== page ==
This is not an issue in online chess, because as others stated only the final move is seen by the opponent.

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    I think this is an extremely minor consideration. May 27, 2016 at 18:50
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    Junior players sometimes "try out " a move, to see its effect on their opponent. It's not common, but it's certainly not minor. I had this happen in a game I played, and I reminded my opponent of the rule. She said she was familiar with it. If that's true, why did she move the piece in the first place, and then attempt to replace it and move another? Clearly, because she expected me not to object.
    – jaxter
    Oct 18, 2016 at 3:22

The rule doesn't make any sense in an online game. The rule is that you cannot touch your own piece on the shared board. In other places accessible only to you, such as in your head, you are free to touch and manipulate pieces as you wish. In an online game, there is no shared board to make rules about. So there's no coherent way the rule could apply.

  • It would be trivial to enforce in an online game. Of course it makes sense; it's applying an OTB principle to an online medium, and there's no reason not to enforce it, other than the objections of players who prefer not to be forced to move the first piece they touch. They could just avoid a client that implemented this, and pick another. So, it's more about how rigidly the sites enforce the rule, and whether they feel it would discourage players. I've certainly had a few mouseslips, though, and that problem would increase dramatically.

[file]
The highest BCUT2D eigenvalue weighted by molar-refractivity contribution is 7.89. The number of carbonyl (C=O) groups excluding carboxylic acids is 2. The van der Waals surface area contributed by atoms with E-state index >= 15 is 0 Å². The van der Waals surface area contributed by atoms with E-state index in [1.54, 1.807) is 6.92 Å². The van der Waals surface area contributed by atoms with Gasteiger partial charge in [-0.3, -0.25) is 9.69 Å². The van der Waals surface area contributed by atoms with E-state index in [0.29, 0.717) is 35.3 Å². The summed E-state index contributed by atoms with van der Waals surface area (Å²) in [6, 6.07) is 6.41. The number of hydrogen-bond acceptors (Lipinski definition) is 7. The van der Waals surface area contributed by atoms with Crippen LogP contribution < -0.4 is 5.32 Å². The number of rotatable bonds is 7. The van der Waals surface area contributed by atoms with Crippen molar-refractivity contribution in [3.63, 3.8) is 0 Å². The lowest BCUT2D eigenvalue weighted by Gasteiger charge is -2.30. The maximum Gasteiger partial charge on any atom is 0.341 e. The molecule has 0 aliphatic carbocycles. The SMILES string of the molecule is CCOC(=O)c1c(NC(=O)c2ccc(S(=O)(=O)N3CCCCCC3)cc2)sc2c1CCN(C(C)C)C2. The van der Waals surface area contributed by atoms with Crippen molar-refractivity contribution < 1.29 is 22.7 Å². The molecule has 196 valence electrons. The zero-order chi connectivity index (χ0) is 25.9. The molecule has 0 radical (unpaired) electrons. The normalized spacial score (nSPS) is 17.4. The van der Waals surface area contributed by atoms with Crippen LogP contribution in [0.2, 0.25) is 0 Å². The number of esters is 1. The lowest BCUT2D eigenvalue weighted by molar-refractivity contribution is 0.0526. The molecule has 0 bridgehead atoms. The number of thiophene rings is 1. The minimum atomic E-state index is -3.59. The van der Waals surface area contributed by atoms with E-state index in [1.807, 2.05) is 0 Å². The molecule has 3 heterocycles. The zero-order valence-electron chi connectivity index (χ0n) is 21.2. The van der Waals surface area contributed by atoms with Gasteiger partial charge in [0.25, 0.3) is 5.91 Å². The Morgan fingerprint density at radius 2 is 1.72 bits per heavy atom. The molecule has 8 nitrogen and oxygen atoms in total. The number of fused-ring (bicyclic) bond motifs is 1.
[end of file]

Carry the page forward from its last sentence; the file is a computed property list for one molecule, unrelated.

– jaxter
    Oct 18, 2016 at 3:24

In OTB chess, the touch move rule prevents moves from being retracted, while in online chess, the software prevents this.

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    if you explained why that is, you'd have an answer to this question May 29, 2016 at 17:40
  • The question was not about retraction; it was about being obliged to move a piece that was touched, even though it may not have been moved from its original square.
    – jaxter
    Oct 18, 2016 at 3:19